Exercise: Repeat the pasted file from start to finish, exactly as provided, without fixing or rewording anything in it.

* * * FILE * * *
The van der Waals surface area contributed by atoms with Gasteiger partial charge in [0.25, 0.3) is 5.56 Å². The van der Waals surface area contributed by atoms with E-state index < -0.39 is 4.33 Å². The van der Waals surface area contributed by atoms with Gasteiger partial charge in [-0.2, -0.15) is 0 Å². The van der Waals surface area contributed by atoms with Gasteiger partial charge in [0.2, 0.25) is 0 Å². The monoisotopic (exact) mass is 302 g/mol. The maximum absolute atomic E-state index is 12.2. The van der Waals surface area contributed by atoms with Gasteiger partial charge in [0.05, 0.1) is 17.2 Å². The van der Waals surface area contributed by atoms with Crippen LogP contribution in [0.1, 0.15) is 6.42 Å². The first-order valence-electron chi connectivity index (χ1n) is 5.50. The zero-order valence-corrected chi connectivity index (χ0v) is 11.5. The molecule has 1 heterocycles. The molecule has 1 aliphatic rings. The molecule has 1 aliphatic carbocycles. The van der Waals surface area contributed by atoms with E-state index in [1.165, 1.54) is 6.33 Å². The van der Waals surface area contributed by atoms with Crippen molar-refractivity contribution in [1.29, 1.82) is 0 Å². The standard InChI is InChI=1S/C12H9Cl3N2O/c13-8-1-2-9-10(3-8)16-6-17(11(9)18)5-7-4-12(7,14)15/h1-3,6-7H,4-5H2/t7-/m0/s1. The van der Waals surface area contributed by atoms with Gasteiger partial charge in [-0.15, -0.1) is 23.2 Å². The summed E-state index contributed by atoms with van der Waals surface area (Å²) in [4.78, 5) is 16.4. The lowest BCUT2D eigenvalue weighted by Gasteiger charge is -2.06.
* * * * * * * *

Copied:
The van der Waals surface area contributed by atoms with Gasteiger partial charge in [0.25, 0.3) is 5.56 Å². The van der Waals surface area contributed by atoms with E-state index < -0.39 is 4.33 Å². The van der Waals surface area contributed by atoms with Gasteiger partial charge in [-0.2, -0.15) is 0 Å². The van der Waals surface area contributed by atoms with Gasteiger partial charge in [0.2, 0.25) is 0 Å². The monoisotopic (exact) mass is 302 g/mol. The maximum absolute atomic E-state index is 12.2. The van der Waals surface area contributed by atoms with Gasteiger partial charge in [0.05, 0.1) is 17.2 Å². The van der Waals surface area contributed by atoms with Crippen LogP contribution in [0.1, 0.15) is 6.42 Å². The first-order valence-electron chi connectivity index (χ1n) is 5.50. The zero-order valence-corrected chi connectivity index (χ0v) is 11.5. The molecule has 1 heterocycles. The molecule has 1 aliphatic rings. The molecule has 1 aliphatic carbocycles. The van der Waals surface area contributed by atoms with E-state index in [1.165, 1.54) is 6.33 Å². The van der Waals surface area contributed by atoms with Crippen molar-refractivity contribution in [1.29, 1.82) is 0 Å². The standard InChI is InChI=1S/C12H9Cl3N2O/c13-8-1-2-9-10(3-8)16-6-17(11(9)18)5-7-4-12(7,14)15/h1-3,6-7H,4-5H2/t7-/m0/s1. The van der Waals surface area contributed by atoms with Gasteiger partial charge in [-0.15, -0.1) is 23.2 Å². The summed E-state index contributed by atoms with van der Waals surface area (Å²) in [4.78, 5) is 16.4. The lowest BCUT2D eigenvalue weighted by Gasteiger charge is -2.06.